- Kara M, Şentürk Ş, Yılmaz E. Ağrı ilinde gebelerdeki sezaryen oranları ve demografik özellikler. Zeynep Kamil Tıp Bülteni 2009;40:131–4.
- Chu K, Cortier H, Maldonado F, Mashant T, Ford N, Trelles M. Cesarean section rates and indications in sub-Saharan Africa: a multi-country study from medecins sans frontieres. PLoS One 2012;7:e44484. [PubMed] [CrossRef]
- De Cherney AH, Nathan L. Cesarean section. In: De Cherney AH, Nathan L, editors. Current obstetric and gynecologic diagnosis and treatment. 9th ed. New York, NY: McGraw-Hill; 2003. p. 518–29.
- Seiler CM, Deckert A, Diener MK, Diener MK, Knaebel HP, Weigand MA, Victor N, et al. Midline versus transverse incision in major abdominal surgery: a randomised, double-blind equivalence trial (POVATI: ISRCT 60734227). Ann Surg 2009;249:913–20. [PubMed] [CrossRef]
- Kerr JMM. The technique of cesarean section, with special reference to the lower uterine segment incision. Am J Obstet Gynecol 1926;12:729–34.
- Abuhamad A, O’Sullivan MJ. Operative techniques for cesarean section. In: Planche WC, Morrison JC, O’Sullivan MJ, editors. Surgical obstetrics. Philadelphia, PA: Saunders; 1992. p. 417–29.
- World Health Organization. Monitoring emergency obstetric care: a handbook. Geneva: World Health Organization; 2009.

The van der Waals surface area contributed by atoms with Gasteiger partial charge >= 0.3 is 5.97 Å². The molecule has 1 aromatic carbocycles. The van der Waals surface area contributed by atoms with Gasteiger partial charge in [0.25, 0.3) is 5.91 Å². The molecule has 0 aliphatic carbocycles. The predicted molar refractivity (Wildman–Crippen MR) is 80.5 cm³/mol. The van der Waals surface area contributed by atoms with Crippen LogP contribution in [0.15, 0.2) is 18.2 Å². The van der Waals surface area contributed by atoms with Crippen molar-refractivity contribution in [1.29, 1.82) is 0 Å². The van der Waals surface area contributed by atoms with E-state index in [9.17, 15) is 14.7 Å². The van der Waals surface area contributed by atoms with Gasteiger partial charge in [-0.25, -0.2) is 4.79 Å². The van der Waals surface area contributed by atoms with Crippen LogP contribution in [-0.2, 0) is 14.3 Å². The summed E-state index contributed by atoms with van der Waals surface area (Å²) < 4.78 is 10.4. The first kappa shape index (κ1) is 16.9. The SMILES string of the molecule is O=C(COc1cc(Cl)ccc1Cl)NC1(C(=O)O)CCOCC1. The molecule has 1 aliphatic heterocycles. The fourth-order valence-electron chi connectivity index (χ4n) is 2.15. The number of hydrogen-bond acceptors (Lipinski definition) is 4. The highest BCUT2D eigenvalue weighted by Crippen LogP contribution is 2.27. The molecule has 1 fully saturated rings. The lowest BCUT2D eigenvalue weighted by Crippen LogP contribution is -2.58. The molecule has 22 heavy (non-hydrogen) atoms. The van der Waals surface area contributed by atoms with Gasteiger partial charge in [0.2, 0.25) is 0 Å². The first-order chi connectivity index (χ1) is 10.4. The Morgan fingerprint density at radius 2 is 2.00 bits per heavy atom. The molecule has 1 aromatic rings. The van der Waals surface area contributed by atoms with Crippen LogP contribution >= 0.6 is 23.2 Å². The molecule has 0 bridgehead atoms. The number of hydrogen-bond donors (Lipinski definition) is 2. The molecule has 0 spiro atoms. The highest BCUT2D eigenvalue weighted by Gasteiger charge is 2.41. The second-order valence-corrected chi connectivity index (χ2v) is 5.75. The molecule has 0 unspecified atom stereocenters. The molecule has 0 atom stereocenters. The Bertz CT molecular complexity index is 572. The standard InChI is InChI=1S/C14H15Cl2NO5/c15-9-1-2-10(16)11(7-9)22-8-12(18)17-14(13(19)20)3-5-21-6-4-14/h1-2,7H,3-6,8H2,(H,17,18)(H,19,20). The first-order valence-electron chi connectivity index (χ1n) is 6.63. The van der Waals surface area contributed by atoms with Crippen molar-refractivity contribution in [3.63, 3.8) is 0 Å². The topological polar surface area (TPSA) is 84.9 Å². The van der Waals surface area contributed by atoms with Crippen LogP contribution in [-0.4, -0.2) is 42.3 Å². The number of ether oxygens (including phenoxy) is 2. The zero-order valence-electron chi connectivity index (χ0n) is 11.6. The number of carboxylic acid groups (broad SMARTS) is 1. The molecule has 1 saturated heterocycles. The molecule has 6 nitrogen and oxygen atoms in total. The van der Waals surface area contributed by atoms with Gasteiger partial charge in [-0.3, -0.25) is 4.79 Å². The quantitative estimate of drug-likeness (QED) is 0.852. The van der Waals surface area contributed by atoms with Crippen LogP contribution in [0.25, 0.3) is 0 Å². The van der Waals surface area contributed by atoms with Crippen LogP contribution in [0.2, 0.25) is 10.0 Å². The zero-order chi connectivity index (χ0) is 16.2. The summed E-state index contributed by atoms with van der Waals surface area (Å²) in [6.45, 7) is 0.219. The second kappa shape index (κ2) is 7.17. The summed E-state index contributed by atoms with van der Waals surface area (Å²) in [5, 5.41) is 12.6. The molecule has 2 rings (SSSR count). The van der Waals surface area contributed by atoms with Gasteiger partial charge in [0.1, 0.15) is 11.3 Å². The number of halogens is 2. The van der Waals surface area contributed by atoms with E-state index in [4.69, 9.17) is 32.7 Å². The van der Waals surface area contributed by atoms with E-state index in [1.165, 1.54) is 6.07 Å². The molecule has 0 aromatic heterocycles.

- MacDorman, MF, Menacker F, Declercq, E. Cesarean birth in the United States: epidemiology, trends, and outcomes. Clin Perinatol 2008;35:293–307. [PubMed] [CrossRef]
- Field CS. Surgical techniques for cesarean section. Obstet Gynecol Clin North Am 1988;15:657–72. [PubMed]
- Clark SL. Cesarean section. In: Hankins GDV, Clark SL, Cunningham FG, Gilstrap LC, editors. Operative obstetrics. Norwalk, CT: Appleton & Lange 1995. p. 301–32.
- Cromi A, Ghezzi F, Di Naro E, Siesto G, Loverro G, Bolis P. Blunt expansion of the low transverse uterine incision at cesarean delivery: a randomized comparison of 2 techniques. Am J Obstet Gynecol 2008;199:292.e1–6. [PubMed] [CrossRef]
- Magann EF, Chauhan SP, Bufkin L, Field K, Roberts WE, Martin JN Jr. Intraoperative haemorrhage by blunt versus sharp expansion of the uterine incision at caesarean delivery: a randomised clinical trial. BJOG 2002;109:448–52. [PubMed] [CrossRef]
- Saad AF, Rahman M, Costantine MM, Saade GR. Blunt versus sharp uterine incision expansion during low transverse cesarean delivery: a metaanalysis. Am J Obstet Gynecol 2014;211:684.e1–11. [PubMed] [CrossRef]
- Xodo S, Saccone G, Cromi A, Ozcan P, Spagnolo E, Berghella V. Cephalad-caudad versus transverse blunt expansion of the low transverse uterine insicion during cesarean delivery. Eur J Obstet Gynecol Reprod Biol 2016;202:75–80. [PubMed] [CrossRef]
- Özcan P, Ateş S, Can MG, Batmaz G, Kılıç G, Yardımcı AS. Is cephalad-caudad blunt expansion really associated with less uncontrolled extensions to decrease intra-operative blood loss? A prospective randomized-controlled trial. J Matern Fetal Neonatal Med 2016;29:1952–6. [PubMed] [CrossRef]
Distribution of patients participated in the study.
Comparison of the demographic and clinical data of the patients.
Comparison of the intraoperative data of the groups.
Comparison of the postoperative data of the patients.